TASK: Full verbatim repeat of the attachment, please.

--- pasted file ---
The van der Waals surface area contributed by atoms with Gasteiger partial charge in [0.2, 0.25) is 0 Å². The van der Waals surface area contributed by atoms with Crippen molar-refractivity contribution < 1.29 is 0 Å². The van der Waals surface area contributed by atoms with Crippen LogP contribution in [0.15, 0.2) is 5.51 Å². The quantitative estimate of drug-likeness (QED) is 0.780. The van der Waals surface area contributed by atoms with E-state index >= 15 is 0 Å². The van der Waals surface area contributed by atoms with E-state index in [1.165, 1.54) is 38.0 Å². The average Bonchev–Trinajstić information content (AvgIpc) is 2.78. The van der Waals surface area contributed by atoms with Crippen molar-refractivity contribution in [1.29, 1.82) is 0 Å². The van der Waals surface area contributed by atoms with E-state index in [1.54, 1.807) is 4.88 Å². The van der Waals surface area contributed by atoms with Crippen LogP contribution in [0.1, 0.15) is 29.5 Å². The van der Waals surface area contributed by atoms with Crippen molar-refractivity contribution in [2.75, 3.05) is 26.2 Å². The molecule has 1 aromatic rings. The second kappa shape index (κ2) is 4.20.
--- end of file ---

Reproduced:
The van der Waals surface area contributed by atoms with Gasteiger partial charge in [0.2, 0.25) is 0 Å². The van der Waals surface area contributed by atoms with Crippen molar-refractivity contribution < 1.29 is 0 Å². The van der Waals surface area contributed by atoms with Crippen LogP contribution in [0.15, 0.2) is 5.51 Å². The quantitative estimate of drug-likeness (QED) is 0.780. The van der Waals surface area contributed by atoms with E-state index >= 15 is 0 Å². The van der Waals surface area contributed by atoms with E-state index in [1.165, 1.54) is 38.0 Å². The average Bonchev–Trinajstić information content (AvgIpc) is 2.78. The van der Waals surface area contributed by atoms with Crippen molar-refractivity contribution in [1.29, 1.82) is 0 Å². The van der Waals surface area contributed by atoms with E-state index in [1.54, 1.807) is 4.88 Å². The van der Waals surface area contributed by atoms with Crippen LogP contribution in [0.1, 0.15) is 29.5 Å². The van der Waals surface area contributed by atoms with Crippen molar-refractivity contribution in [2.75, 3.05) is 26.2 Å². The molecule has 1 aromatic rings. The second kappa shape index (κ2) is 4.20.